External volatility impacting private business CEOs' confidence, part of PwC's 22nd CEO Survey trends series
Two notable results stand out in the more than 800 private business CEO responses to PwC’s 22nd Annual Global CEO Survey: first, chief executives running private businesses —about one-quarter of which are family-owned —are less confident about their firm’s growth prospects than their counterparts at public corporations, and, second, they are also less optimistic about global economic growth. Consequently, private business CEOs are more likely to look inward for organic growth —achieved through operational efficiencies and new products or services —rather than enter new markets.
Many private businesses have a decided edge in the most important challenges of the next few years, even in the midst of uncertainty. This includes advantages in developing talent, implementing the right technology for the business, making quick and nimble moves to pounce on opportunities, and viewing the world through a longer lens than what the next quarter will bring. These advantages are responsible for the longevity and resilience of many private businesses.
"Private companies should use these uncertain times to reassess supply chains, customer relationships and employee satisfaction. Businesses that strike the right balance to deliver products and services quickly and cost effectively during challenging times will build long term competitive advantage."
With private business CEOs being less optimistic about the future, this may lead to cautiousness that could in turn impede the future growth potential for private businesses. Consider the sharply lower percentage of private businesses likely to pursue a merger or acquisition, when compared with public company respondents (32% and 43%, respectively). Is that inward-looking stance a disadvantage? Can a nimble private business find a hidden opportunity in pursuing an acquisition target—especially if it can keep its capital structure and debt position under control? In those cases, M&A that provides access to an adjacent market could make sense, particularly because competitors may be more reluctant to make bold moves.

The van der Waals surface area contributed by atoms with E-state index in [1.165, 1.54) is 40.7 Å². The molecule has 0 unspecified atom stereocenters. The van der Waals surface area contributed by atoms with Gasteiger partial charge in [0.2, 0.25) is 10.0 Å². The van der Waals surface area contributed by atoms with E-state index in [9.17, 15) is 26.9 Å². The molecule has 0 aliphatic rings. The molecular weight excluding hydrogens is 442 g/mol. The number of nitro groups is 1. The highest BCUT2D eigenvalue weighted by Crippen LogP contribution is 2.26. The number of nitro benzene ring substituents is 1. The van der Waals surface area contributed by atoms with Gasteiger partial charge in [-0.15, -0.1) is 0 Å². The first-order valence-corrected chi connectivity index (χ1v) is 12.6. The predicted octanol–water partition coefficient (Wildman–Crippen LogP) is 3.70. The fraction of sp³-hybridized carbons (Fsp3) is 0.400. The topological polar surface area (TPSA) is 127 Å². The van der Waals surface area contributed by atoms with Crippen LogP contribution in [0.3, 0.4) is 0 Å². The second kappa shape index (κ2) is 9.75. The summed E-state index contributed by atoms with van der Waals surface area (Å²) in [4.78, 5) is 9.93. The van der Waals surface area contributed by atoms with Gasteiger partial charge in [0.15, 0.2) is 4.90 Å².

Almost two-thirds of private business CEOs are finding it more difficult to hire workers, with more than one-third ‘extremely concerned’ about availability of key skills.
But in the hunt for the best people and the right skills, private businesses have a few inherent advantages, which they would do well to focus on. For retention, draw first on the equity of shared values you’ve already built with your workforce: loyalty and trust is easier to develop in private businesses. Invest in your employees’ (and your own) ongoing success by continually training them, ‘up-skilling’ them and rewarding them. For recruiting, actively solicit your people’s buy-in and offer flexible work arrangements to lure experienced, inactive workers back into the fold. You can also seek a competitive edge by investing some of your ‘patient capital’ in attractive compensation packages. If you are a family business, draw on the home-grown talent in waiting and work to advance your next generation of leadership.
"Companies are offering flexible working arrangements, job-sharing activities and retraining to help their employees obtain the skill sets necessary to work in today’s environment."
For all companies, staying on the leading edge—to both advance and defend the enterprise—is extremely hard to do. Technology tools, such as AI and data analytics, and tech-related threats, such as cyber attacks and IP theft, are changing at a far faster pace than the skills of your workforce.
The generational change afoot brings opportunity to both modernise and improve the business. The next generation is inherently better suited to function in a world where the moving target of technology is inseparable from nearly every other facet of business operations.
Global Entrepreneurial & Private Business Leader, Partner, PwC Germany
Tel: +49 40 6378-2170
Start-up/Scale-up Network Leader, PwC Poland
Tel: +48 5 0218 4277